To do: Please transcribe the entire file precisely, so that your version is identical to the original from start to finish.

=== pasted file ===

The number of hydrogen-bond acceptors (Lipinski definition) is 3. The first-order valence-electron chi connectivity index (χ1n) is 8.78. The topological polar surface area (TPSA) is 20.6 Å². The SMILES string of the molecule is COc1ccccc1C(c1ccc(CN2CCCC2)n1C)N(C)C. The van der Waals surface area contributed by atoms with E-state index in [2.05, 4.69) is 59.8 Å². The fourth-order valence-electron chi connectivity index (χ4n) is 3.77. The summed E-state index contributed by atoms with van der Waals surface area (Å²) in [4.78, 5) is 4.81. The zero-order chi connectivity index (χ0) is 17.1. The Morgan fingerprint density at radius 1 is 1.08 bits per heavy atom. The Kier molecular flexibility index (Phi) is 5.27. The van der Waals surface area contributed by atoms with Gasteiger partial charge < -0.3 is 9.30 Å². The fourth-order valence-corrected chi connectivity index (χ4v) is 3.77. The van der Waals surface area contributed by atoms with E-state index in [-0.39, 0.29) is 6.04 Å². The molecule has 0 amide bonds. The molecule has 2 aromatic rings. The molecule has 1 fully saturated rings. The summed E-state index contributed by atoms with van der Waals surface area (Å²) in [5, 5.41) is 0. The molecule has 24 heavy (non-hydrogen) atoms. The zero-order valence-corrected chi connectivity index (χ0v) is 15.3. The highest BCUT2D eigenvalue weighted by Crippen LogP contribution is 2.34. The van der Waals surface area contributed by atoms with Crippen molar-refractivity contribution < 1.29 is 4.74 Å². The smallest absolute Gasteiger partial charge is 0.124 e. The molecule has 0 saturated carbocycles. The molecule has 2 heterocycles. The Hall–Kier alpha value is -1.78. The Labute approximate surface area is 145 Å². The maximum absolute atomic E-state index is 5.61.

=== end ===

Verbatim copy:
The number of hydrogen-bond acceptors (Lipinski definition) is 3. The first-order valence-electron chi connectivity index (χ1n) is 8.78. The topological polar surface area (TPSA) is 20.6 Å². The SMILES string of the molecule is COc1ccccc1C(c1ccc(CN2CCCC2)n1C)N(C)C. The van der Waals surface area contributed by atoms with E-state index in [2.05, 4.69) is 59.8 Å². The fourth-order valence-electron chi connectivity index (χ4n) is 3.77. The summed E-state index contributed by atoms with van der Waals surface area (Å²) in [4.78, 5) is 4.81. The zero-order chi connectivity index (χ0) is 17.1. The Morgan fingerprint density at radius 1 is 1.08 bits per heavy atom. The Kier molecular flexibility index (Phi) is 5.27. The van der Waals surface area contributed by atoms with Gasteiger partial charge < -0.3 is 9.30 Å². The fourth-order valence-corrected chi connectivity index (χ4v) is 3.77. The van der Waals surface area contributed by atoms with E-state index in [-0.39, 0.29) is 6.04 Å². The molecule has 0 amide bonds. The molecule has 2 aromatic rings. The molecule has 1 fully saturated rings. The summed E-state index contributed by atoms with van der Waals surface area (Å²) in [5, 5.41) is 0. The molecule has 24 heavy (non-hydrogen) atoms. The zero-order valence-corrected chi connectivity index (χ0v) is 15.3. The highest BCUT2D eigenvalue weighted by Crippen LogP contribution is 2.34. The van der Waals surface area contributed by atoms with Crippen molar-refractivity contribution < 1.29 is 4.74 Å². The smallest absolute Gasteiger partial charge is 0.124 e. The molecule has 0 saturated carbocycles. The molecule has 2 heterocycles. The Hall–Kier alpha value is -1.78. The Labute approximate surface area is 145 Å². The maximum absolute atomic E-state index is 5.61.